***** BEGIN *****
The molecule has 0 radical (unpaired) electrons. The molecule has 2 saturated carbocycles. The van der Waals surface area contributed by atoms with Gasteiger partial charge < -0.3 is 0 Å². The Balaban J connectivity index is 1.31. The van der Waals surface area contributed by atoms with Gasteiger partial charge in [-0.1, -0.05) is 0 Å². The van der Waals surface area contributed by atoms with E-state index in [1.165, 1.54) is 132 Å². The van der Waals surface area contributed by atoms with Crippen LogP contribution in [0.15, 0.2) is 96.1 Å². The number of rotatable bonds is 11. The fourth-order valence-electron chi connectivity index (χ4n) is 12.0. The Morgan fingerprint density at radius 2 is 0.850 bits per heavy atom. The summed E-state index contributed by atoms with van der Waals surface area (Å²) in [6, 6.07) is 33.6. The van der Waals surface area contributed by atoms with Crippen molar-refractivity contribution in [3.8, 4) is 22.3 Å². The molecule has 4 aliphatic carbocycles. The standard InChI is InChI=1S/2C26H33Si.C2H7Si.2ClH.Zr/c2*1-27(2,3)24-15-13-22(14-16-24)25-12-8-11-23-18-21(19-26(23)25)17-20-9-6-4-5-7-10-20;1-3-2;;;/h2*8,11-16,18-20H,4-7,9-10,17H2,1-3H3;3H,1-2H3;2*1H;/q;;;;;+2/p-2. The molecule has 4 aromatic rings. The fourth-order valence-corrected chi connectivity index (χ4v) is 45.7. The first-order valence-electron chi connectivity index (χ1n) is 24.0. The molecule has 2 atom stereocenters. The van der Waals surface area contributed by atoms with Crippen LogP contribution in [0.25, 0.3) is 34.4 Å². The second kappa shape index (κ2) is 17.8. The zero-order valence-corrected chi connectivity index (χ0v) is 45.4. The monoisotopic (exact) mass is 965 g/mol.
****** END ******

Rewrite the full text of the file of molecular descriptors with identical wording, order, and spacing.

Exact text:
The molecule has 0 radical (unpaired) electrons. The molecule has 2 saturated carbocycles. The van der Waals surface area contributed by atoms with Gasteiger partial charge < -0.3 is 0 Å². The Balaban J connectivity index is 1.31. The van der Waals surface area contributed by atoms with Gasteiger partial charge in [-0.1, -0.05) is 0 Å². The van der Waals surface area contributed by atoms with E-state index in [1.165, 1.54) is 132 Å². The van der Waals surface area contributed by atoms with Crippen LogP contribution in [0.15, 0.2) is 96.1 Å². The number of rotatable bonds is 11. The fourth-order valence-electron chi connectivity index (χ4n) is 12.0. The Morgan fingerprint density at radius 2 is 0.850 bits per heavy atom. The summed E-state index contributed by atoms with van der Waals surface area (Å²) in [6, 6.07) is 33.6. The van der Waals surface area contributed by atoms with Crippen molar-refractivity contribution in [3.8, 4) is 22.3 Å². The molecule has 4 aliphatic carbocycles. The standard InChI is InChI=1S/2C26H33Si.C2H7Si.2ClH.Zr/c2*1-27(2,3)24-15-13-22(14-16-24)25-12-8-11-23-18-21(19-26(23)25)17-20-9-6-4-5-7-10-20;1-3-2;;;/h2*8,11-16,18-20H,4-7,9-10,17H2,1-3H3;3H,1-2H3;2*1H;/q;;;;;+2/p-2. The molecule has 4 aromatic rings. The fourth-order valence-corrected chi connectivity index (χ4v) is 45.7. The first-order valence-electron chi connectivity index (χ1n) is 24.0. The molecule has 2 atom stereocenters. The van der Waals surface area contributed by atoms with Crippen LogP contribution in [0.25, 0.3) is 34.4 Å². The second kappa shape index (κ2) is 17.8. The zero-order valence-corrected chi connectivity index (χ0v) is 45.4. The monoisotopic (exact) mass is 965 g/mol.